Journal of Geographical Sciences ›› 2018, Vol. 28 ›› Issue (12): 1793-1809.doi: 10.1007/s11442-018-1579-5

• Research Articles • Previous Articles     Next Articles

Hierarchy, clusters, and spatial differences in Chinese inter-city networks constructed by scientific collaborators

Haitao MA1(), Chuanglin FANG1, Sainan LIN2, Xiaodong HUANG3, Chengdong XU1   

  1. 1. Institute of Geographic Sciences and Natural Resources Research, CAS, Beijing 100101, China
    2. School of Urban Design, Wuhan University, Wuhan 430072, China
    3. Key Research Institute of Yellow River Civilization and Sustainable Development, Henan University, Kaifeng 475001, Henan, China
  • Received:2017-09-17 Accepted:2018-01-10 Online:2018-12-20 Published:2018-12-27
  • About author:

    Author: Ma Haitao (1979-), PhD and Associate Professor, specialized in urban network and innovation. E-mail:

  • Supported by:
    National Natural Science Foundation of China, No.41571151, No.41590842, No.71433008


The Chinese urban system is currently experiencing a fundamental shift, as it moves from a size-based hierarchy to a network-based system. Contemporary studies of city networks have tended to focus on economic interactions without paying sufficient attention to the issue of knowledge flow. Using data on co-authored papers obtained from China Academic Journal Network Publishing Database (CAJNPD) during 2014-2016, this study explores several features of the scientific collaboration network between Chinese mainland cities. The study concludes that: (1) the spatial organization of scientific cooperation amongst Chinese cities is shifting from a jurisdiction-based hierarchical system to a networked system; and (2) several highly intra-connected city regions were found to exist in the network of knowledge, and such regions had more average internal linkages (14.21) than external linkages (8.69), and higher average internal linkage degrees (14.43) than external linkage degrees (10.43); and (3) differences existed in terms of inter-region connectivity between the Western, Eastern, and Central China regional networks (the average INCD of the three regional networks were 109.65, 95.81, and 71.88). We suggest that China should engage in the development of regional and sub-regional scientific centers to achieve the goal of building an innovative country. Whilst findings reveal a high degree of concentration in those networks - a characteristic which reflects the hierarchical nature of China’s urban economic structure - the actual spatial distribution of city networks of knowledge flow was found to be different from that of city networks based on economic outputs or population.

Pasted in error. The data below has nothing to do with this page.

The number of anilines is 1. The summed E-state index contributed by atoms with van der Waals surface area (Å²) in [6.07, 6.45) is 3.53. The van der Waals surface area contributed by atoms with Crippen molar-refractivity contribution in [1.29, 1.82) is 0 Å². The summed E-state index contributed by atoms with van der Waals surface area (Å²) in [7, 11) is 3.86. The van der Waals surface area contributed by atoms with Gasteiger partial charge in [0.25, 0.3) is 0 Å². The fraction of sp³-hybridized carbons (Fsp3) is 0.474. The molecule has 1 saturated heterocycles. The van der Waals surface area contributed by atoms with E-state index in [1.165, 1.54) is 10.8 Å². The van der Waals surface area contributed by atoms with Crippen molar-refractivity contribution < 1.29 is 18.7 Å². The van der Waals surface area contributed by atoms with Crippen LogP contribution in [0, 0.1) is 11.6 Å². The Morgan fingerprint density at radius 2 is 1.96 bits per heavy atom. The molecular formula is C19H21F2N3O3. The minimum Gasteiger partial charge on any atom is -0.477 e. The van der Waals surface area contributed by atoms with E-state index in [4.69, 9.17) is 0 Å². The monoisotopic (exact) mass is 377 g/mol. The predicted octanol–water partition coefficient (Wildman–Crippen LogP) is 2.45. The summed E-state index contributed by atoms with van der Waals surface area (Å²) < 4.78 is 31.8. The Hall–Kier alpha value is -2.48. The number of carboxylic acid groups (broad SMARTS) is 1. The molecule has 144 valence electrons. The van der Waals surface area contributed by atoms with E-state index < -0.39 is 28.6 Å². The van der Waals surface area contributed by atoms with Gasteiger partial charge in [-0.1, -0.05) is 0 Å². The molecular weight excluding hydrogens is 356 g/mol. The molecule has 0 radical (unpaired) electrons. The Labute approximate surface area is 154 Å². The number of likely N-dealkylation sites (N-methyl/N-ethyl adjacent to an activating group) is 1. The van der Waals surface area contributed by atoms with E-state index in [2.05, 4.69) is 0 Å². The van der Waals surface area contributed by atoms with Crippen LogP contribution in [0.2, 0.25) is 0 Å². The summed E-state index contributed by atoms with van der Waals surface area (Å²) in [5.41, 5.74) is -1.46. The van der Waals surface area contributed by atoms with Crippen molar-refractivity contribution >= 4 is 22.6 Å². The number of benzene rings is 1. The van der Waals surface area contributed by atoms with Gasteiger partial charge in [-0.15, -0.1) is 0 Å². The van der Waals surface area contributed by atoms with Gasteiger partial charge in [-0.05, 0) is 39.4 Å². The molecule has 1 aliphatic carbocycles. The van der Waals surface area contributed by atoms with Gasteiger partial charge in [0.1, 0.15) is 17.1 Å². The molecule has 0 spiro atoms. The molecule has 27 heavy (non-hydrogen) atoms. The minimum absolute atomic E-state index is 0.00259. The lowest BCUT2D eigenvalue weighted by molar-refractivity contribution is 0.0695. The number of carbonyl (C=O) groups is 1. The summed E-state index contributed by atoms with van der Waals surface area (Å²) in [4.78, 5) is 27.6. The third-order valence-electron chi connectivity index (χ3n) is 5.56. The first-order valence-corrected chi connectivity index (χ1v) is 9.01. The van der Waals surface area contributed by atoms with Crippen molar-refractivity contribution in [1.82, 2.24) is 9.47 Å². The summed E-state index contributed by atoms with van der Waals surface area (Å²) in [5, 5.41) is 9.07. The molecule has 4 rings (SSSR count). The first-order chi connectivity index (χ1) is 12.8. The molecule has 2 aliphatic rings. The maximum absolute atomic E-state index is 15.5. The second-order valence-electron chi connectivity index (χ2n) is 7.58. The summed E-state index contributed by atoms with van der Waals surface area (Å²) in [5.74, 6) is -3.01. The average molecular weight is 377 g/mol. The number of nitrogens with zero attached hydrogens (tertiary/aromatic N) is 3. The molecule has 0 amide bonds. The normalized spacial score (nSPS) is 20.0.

Key words: Chinese city networks, knowledge flows, scientific collaboration, co-authored papers, knowledge city clusters, China academic journal, innovative country, regional differences